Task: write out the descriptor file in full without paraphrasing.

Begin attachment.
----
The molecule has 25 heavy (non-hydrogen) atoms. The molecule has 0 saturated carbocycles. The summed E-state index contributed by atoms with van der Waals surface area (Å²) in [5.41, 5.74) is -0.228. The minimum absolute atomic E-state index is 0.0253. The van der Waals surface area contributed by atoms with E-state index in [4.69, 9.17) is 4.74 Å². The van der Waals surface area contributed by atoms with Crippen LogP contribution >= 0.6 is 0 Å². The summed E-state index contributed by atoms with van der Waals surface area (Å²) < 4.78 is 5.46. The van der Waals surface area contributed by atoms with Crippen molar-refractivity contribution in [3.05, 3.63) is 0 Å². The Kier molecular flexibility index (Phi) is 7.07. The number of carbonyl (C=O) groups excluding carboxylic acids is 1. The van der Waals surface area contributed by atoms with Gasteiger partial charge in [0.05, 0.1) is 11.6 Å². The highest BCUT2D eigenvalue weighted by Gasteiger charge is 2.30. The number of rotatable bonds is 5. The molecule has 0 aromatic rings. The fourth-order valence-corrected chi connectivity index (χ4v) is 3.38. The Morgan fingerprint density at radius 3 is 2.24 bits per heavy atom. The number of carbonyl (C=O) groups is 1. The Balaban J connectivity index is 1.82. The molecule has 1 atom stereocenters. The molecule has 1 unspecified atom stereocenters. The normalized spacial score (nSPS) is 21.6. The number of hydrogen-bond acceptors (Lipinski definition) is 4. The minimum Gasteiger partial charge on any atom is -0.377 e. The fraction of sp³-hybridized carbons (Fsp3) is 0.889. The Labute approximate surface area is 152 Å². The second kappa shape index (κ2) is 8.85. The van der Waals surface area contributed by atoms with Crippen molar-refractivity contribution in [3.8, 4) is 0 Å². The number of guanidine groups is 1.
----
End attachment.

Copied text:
The molecule has 25 heavy (non-hydrogen) atoms. The molecule has 0 saturated carbocycles. The summed E-state index contributed by atoms with van der Waals surface area (Å²) in [5.41, 5.74) is -0.228. The minimum absolute atomic E-state index is 0.0253. The van der Waals surface area contributed by atoms with E-state index in [4.69, 9.17) is 4.74 Å². The van der Waals surface area contributed by atoms with Crippen LogP contribution >= 0.6 is 0 Å². The summed E-state index contributed by atoms with van der Waals surface area (Å²) < 4.78 is 5.46. The van der Waals surface area contributed by atoms with Crippen molar-refractivity contribution in [3.05, 3.63) is 0 Å². The Kier molecular flexibility index (Phi) is 7.07. The number of carbonyl (C=O) groups excluding carboxylic acids is 1. The van der Waals surface area contributed by atoms with Gasteiger partial charge in [0.05, 0.1) is 11.6 Å². The highest BCUT2D eigenvalue weighted by Gasteiger charge is 2.30. The number of rotatable bonds is 5. The molecule has 0 aromatic rings. The fourth-order valence-corrected chi connectivity index (χ4v) is 3.38. The Morgan fingerprint density at radius 3 is 2.24 bits per heavy atom. The number of carbonyl (C=O) groups is 1. The Balaban J connectivity index is 1.82. The molecule has 1 atom stereocenters. The molecule has 1 unspecified atom stereocenters. The normalized spacial score (nSPS) is 21.6. The number of hydrogen-bond acceptors (Lipinski definition) is 4. The minimum Gasteiger partial charge on any atom is -0.377 e. The fraction of sp³-hybridized carbons (Fsp3) is 0.889. The Labute approximate surface area is 152 Å². The second kappa shape index (κ2) is 8.85. The van der Waals surface area contributed by atoms with Crippen molar-refractivity contribution in [3.8, 4) is 0 Å². The number of guanidine groups is 1.